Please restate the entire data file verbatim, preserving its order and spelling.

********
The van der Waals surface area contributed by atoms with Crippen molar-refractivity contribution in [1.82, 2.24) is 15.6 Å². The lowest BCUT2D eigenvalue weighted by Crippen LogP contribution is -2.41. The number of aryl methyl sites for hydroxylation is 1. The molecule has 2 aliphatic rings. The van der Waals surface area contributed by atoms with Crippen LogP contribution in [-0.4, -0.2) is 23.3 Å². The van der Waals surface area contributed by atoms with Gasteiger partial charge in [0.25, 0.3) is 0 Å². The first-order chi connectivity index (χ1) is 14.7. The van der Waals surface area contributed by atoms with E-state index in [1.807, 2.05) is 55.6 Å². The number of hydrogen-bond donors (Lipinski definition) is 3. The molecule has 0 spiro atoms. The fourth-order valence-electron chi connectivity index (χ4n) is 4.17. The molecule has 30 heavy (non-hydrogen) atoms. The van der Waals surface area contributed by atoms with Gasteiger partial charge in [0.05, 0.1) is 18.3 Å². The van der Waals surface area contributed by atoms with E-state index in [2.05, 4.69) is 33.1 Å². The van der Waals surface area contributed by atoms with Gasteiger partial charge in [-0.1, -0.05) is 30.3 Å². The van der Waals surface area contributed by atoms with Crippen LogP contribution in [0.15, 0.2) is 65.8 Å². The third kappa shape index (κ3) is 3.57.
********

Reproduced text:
The van der Waals surface area contributed by atoms with Crippen molar-refractivity contribution in [1.82, 2.24) is 15.6 Å². The lowest BCUT2D eigenvalue weighted by Crippen LogP contribution is -2.41. The number of aryl methyl sites for hydroxylation is 1. The molecule has 2 aliphatic rings. The van der Waals surface area contributed by atoms with Crippen LogP contribution in [-0.4, -0.2) is 23.3 Å². The van der Waals surface area contributed by atoms with Gasteiger partial charge in [0.25, 0.3) is 0 Å². The first-order chi connectivity index (χ1) is 14.7. The van der Waals surface area contributed by atoms with E-state index in [1.807, 2.05) is 55.6 Å². The number of hydrogen-bond donors (Lipinski definition) is 3. The molecule has 0 spiro atoms. The fourth-order valence-electron chi connectivity index (χ4n) is 4.17. The molecule has 30 heavy (non-hydrogen) atoms. The van der Waals surface area contributed by atoms with Gasteiger partial charge in [0.05, 0.1) is 18.3 Å². The van der Waals surface area contributed by atoms with E-state index in [2.05, 4.69) is 33.1 Å². The van der Waals surface area contributed by atoms with Gasteiger partial charge in [-0.1, -0.05) is 30.3 Å². The van der Waals surface area contributed by atoms with Crippen LogP contribution in [0.15, 0.2) is 65.8 Å². The third kappa shape index (κ3) is 3.57.